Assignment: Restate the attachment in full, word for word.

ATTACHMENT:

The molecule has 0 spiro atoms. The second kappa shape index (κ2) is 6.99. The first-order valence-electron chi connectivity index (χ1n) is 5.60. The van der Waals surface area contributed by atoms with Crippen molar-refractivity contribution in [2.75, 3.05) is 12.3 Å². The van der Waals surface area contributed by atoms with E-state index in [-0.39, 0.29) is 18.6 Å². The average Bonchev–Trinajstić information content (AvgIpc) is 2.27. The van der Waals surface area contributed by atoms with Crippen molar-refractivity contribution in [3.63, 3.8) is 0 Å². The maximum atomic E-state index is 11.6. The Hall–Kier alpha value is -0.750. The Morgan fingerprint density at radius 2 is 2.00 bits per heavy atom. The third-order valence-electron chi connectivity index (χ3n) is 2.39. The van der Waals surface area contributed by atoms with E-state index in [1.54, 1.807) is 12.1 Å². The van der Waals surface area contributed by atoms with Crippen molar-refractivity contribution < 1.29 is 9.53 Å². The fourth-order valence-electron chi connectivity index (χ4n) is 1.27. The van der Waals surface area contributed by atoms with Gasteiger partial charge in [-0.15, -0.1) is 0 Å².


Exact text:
The molecule has 0 spiro atoms. The second kappa shape index (κ2) is 6.99. The first-order valence-electron chi connectivity index (χ1n) is 5.60. The van der Waals surface area contributed by atoms with Crippen molar-refractivity contribution in [2.75, 3.05) is 12.3 Å². The van der Waals surface area contributed by atoms with E-state index in [-0.39, 0.29) is 18.6 Å². The average Bonchev–Trinajstić information content (AvgIpc) is 2.27. The van der Waals surface area contributed by atoms with Crippen molar-refractivity contribution in [3.63, 3.8) is 0 Å². The maximum atomic E-state index is 11.6. The Hall–Kier alpha value is -0.750. The Morgan fingerprint density at radius 2 is 2.00 bits per heavy atom. The third-order valence-electron chi connectivity index (χ3n) is 2.39. The van der Waals surface area contributed by atoms with E-state index in [1.54, 1.807) is 12.1 Å². The van der Waals surface area contributed by atoms with Crippen molar-refractivity contribution < 1.29 is 9.53 Å². The fourth-order valence-electron chi connectivity index (χ4n) is 1.27. The van der Waals surface area contributed by atoms with Gasteiger partial charge in [-0.15, -0.1) is 0 Å².